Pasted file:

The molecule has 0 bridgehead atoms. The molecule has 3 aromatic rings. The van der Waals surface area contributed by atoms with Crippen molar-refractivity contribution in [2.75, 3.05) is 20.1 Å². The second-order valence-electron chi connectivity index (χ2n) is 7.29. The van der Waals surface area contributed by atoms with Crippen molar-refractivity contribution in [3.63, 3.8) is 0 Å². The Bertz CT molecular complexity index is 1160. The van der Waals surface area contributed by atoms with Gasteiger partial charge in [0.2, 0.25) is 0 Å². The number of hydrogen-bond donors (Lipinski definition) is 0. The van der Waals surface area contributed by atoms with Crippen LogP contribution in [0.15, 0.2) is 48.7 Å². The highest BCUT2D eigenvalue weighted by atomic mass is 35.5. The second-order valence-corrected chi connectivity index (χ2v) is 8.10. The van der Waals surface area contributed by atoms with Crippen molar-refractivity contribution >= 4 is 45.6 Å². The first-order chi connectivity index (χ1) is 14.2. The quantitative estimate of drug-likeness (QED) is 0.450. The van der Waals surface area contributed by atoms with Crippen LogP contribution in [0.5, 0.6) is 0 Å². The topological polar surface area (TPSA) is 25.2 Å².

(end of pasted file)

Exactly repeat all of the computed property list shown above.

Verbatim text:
The molecule has 0 bridgehead atoms. The molecule has 3 aromatic rings. The van der Waals surface area contributed by atoms with Crippen molar-refractivity contribution in [2.75, 3.05) is 20.1 Å². The second-order valence-electron chi connectivity index (χ2n) is 7.29. The van der Waals surface area contributed by atoms with Crippen molar-refractivity contribution in [3.63, 3.8) is 0 Å². The Bertz CT molecular complexity index is 1160. The van der Waals surface area contributed by atoms with Gasteiger partial charge in [0.2, 0.25) is 0 Å². The number of hydrogen-bond donors (Lipinski definition) is 0. The van der Waals surface area contributed by atoms with Crippen LogP contribution in [0.15, 0.2) is 48.7 Å². The highest BCUT2D eigenvalue weighted by atomic mass is 35.5. The second-order valence-corrected chi connectivity index (χ2v) is 8.10. The van der Waals surface area contributed by atoms with Crippen molar-refractivity contribution >= 4 is 45.6 Å². The first-order chi connectivity index (χ1) is 14.2. The quantitative estimate of drug-likeness (QED) is 0.450. The van der Waals surface area contributed by atoms with Crippen LogP contribution in [0.5, 0.6) is 0 Å². The topological polar surface area (TPSA) is 25.2 Å².